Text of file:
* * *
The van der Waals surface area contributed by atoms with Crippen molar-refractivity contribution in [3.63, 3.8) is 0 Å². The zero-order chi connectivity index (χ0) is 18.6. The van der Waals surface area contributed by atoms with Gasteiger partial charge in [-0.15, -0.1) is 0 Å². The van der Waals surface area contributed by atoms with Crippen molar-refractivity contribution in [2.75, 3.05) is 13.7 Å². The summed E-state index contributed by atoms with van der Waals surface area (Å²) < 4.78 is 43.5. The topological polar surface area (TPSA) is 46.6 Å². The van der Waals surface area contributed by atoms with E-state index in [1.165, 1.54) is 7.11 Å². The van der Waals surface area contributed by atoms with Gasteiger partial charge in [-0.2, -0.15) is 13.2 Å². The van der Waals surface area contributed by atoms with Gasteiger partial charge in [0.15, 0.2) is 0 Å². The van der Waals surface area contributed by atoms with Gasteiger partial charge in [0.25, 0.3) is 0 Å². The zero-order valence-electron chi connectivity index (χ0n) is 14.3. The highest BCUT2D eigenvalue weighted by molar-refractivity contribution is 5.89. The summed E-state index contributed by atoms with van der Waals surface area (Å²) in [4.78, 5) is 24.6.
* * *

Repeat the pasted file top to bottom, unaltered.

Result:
The van der Waals surface area contributed by atoms with Crippen molar-refractivity contribution in [3.63, 3.8) is 0 Å². The zero-order chi connectivity index (χ0) is 18.6. The van der Waals surface area contributed by atoms with Gasteiger partial charge in [-0.15, -0.1) is 0 Å². The van der Waals surface area contributed by atoms with Crippen molar-refractivity contribution in [2.75, 3.05) is 13.7 Å². The summed E-state index contributed by atoms with van der Waals surface area (Å²) < 4.78 is 43.5. The topological polar surface area (TPSA) is 46.6 Å². The van der Waals surface area contributed by atoms with E-state index in [1.165, 1.54) is 7.11 Å². The van der Waals surface area contributed by atoms with Gasteiger partial charge in [-0.2, -0.15) is 13.2 Å². The van der Waals surface area contributed by atoms with Gasteiger partial charge in [0.15, 0.2) is 0 Å². The van der Waals surface area contributed by atoms with Gasteiger partial charge in [0.25, 0.3) is 0 Å². The zero-order valence-electron chi connectivity index (χ0n) is 14.3. The highest BCUT2D eigenvalue weighted by molar-refractivity contribution is 5.89. The summed E-state index contributed by atoms with van der Waals surface area (Å²) in [4.78, 5) is 24.6.